LONDON: European capitals beefed up security outside French institutions and called for greater public vigilance on Saturday after a series of coordinated attacks in Paris in which 129 people were killed.
Governments across Europe held emergency meetings to assess the threat level, with British Prime Minister David Cameron pointing to an ‘evolving’ threat from the Islamic State group which claimed the attack.
Countries bordering France, including Belgium, Germany and Switzerland, also said they were stepping up checks after French authorities also announced restrictions for traffic in and out of the country.
“Last night’s attacks suggest a new degree of planning and coordination and a greater ambition for mass casualty attacks,” Cameron said after a security cabinet meeting at his office in Downing Street. “We in the UK face the same threat,” he added.
Reflecting the heightened concern, a 41-year-old man was arrested with a suspected firearm after sparking a security alert at London’s Gatwick airport.
In Amsterdam, a plane bound for France was evacuated after Twitter “threats” against the flight.
Belgium advised its citizens against visiting Paris and Britain’s Foreign Office urged travellers to France to “exercise caution in public places”.
In Vienna, host to international talks on Syria, the French Lycee remained shut and the inauguration of a popular Christmas market in the Austrian capital was cancelled.
Some of the other key developments in Europe
• BRITAIN: London’s Metro-politan Police assistant commissioner Mark Rowley said: “We are strengthening our policing stance across the country at the moment”.
The French embassy in London said on Twitter that it was “in close contact with British authorities to ensure the security of the French community,” which is estimated to number around 300,000 people.
• RUSSIA: The National Anti-Terrorism Committee said in a statement carried by Russian news agencies that the country’s security had been put on high alert.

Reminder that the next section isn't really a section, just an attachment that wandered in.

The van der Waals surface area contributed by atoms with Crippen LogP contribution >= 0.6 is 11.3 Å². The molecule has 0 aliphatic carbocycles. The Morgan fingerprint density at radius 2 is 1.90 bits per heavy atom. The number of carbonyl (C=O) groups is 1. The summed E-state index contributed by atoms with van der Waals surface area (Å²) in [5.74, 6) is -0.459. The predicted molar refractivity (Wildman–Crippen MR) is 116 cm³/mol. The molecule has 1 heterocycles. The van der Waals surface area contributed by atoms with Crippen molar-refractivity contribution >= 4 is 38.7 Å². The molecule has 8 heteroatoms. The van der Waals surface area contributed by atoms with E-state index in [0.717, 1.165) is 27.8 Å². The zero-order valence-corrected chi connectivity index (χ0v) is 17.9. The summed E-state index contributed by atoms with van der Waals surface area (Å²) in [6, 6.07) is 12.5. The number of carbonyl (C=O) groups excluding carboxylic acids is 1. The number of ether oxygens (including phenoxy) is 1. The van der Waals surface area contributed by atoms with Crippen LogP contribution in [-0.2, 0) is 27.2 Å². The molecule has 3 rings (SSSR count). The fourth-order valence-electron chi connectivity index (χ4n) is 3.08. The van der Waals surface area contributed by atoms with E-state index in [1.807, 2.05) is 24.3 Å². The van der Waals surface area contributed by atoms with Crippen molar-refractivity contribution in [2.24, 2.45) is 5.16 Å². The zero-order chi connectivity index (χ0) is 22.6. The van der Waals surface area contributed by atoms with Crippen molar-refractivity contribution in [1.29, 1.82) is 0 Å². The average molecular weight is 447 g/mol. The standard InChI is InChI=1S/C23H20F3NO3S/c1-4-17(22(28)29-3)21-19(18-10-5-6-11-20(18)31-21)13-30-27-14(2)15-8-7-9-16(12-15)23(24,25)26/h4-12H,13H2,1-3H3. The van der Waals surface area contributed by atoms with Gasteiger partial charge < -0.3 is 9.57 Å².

“In light of the new threats, all components of the security system have put been put on high alert,” it said, urging “high responsibility and vigilance in the face of new challenges” from the public.
• GERMANY: German Chan-cellor Angela Merkel chaired an emergency meeting to discuss “the situation in France and all related questions”.
Interior Minister Thomas de Maiziere urged against anyone “drawing such swift links to the situation surrounding refugees”.
German federal police said they were carrying out selective controls along French-German border, at German airports
on flights arriving from France and on some international train services.
• BELGIUM: The Belgian authorities boosted checks at the French border and called for greater vigilance at major events over the weekend but said it was not necessary to increase the alert level.
Prime Minister Charles Michel on RTBF television also said that “systematic searches” would be carried out at certain public events. The French-language tabloid newspaper La Derniere Heure said the raids were carried out to find evidence in homes of three young people who it claimed took part in the Paris attacks.
• POLAND: Poland said it was increasing checks on departures and arrivals of flights to and from “potentially at-risk destinations”.
The country’s incoming European affairs minister said Poland will not take in refugees under a hotly contested EU programme to distribute them among member states.
“Poland must retain complete control of its borders, as well as its asylum and migration policy,” Konrad Szymanski wrote on right-leaning website wPolityce.pl.
• BULGARIA: Prime Minister Boiko Borisov called on Bulgarians to be vigilant of “suspicious behaviour” among migrants transiting through Bulgaria.
Published in The Express Tribune, November 15th, 2015.
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